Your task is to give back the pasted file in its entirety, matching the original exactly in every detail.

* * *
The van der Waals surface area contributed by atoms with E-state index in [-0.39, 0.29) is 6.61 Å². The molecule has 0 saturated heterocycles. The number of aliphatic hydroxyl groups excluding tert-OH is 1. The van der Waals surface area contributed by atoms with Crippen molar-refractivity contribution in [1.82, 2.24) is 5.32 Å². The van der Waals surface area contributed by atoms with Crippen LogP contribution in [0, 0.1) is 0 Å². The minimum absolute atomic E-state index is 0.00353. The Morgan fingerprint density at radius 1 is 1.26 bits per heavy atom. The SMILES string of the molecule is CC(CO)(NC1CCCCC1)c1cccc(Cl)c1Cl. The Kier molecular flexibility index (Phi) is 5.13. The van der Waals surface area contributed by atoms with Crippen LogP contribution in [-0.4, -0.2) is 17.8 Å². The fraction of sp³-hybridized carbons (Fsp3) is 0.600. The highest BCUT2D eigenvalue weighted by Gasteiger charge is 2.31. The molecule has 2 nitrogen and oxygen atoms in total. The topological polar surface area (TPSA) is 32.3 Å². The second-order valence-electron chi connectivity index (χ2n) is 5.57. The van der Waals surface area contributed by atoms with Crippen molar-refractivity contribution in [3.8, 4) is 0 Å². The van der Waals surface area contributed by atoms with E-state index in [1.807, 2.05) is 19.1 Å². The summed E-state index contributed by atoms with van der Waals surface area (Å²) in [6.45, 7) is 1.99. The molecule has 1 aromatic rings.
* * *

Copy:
The van der Waals surface area contributed by atoms with E-state index in [-0.39, 0.29) is 6.61 Å². The molecule has 0 saturated heterocycles. The number of aliphatic hydroxyl groups excluding tert-OH is 1. The van der Waals surface area contributed by atoms with Crippen molar-refractivity contribution in [1.82, 2.24) is 5.32 Å². The van der Waals surface area contributed by atoms with Crippen LogP contribution in [0, 0.1) is 0 Å². The minimum absolute atomic E-state index is 0.00353. The Morgan fingerprint density at radius 1 is 1.26 bits per heavy atom. The SMILES string of the molecule is CC(CO)(NC1CCCCC1)c1cccc(Cl)c1Cl. The Kier molecular flexibility index (Phi) is 5.13. The van der Waals surface area contributed by atoms with Crippen LogP contribution in [-0.4, -0.2) is 17.8 Å². The fraction of sp³-hybridized carbons (Fsp3) is 0.600. The highest BCUT2D eigenvalue weighted by Gasteiger charge is 2.31. The molecule has 2 nitrogen and oxygen atoms in total. The topological polar surface area (TPSA) is 32.3 Å². The second-order valence-electron chi connectivity index (χ2n) is 5.57. The van der Waals surface area contributed by atoms with Crippen molar-refractivity contribution in [3.8, 4) is 0 Å². The van der Waals surface area contributed by atoms with E-state index in [1.807, 2.05) is 19.1 Å². The summed E-state index contributed by atoms with van der Waals surface area (Å²) in [6.45, 7) is 1.99. The molecule has 1 aromatic rings.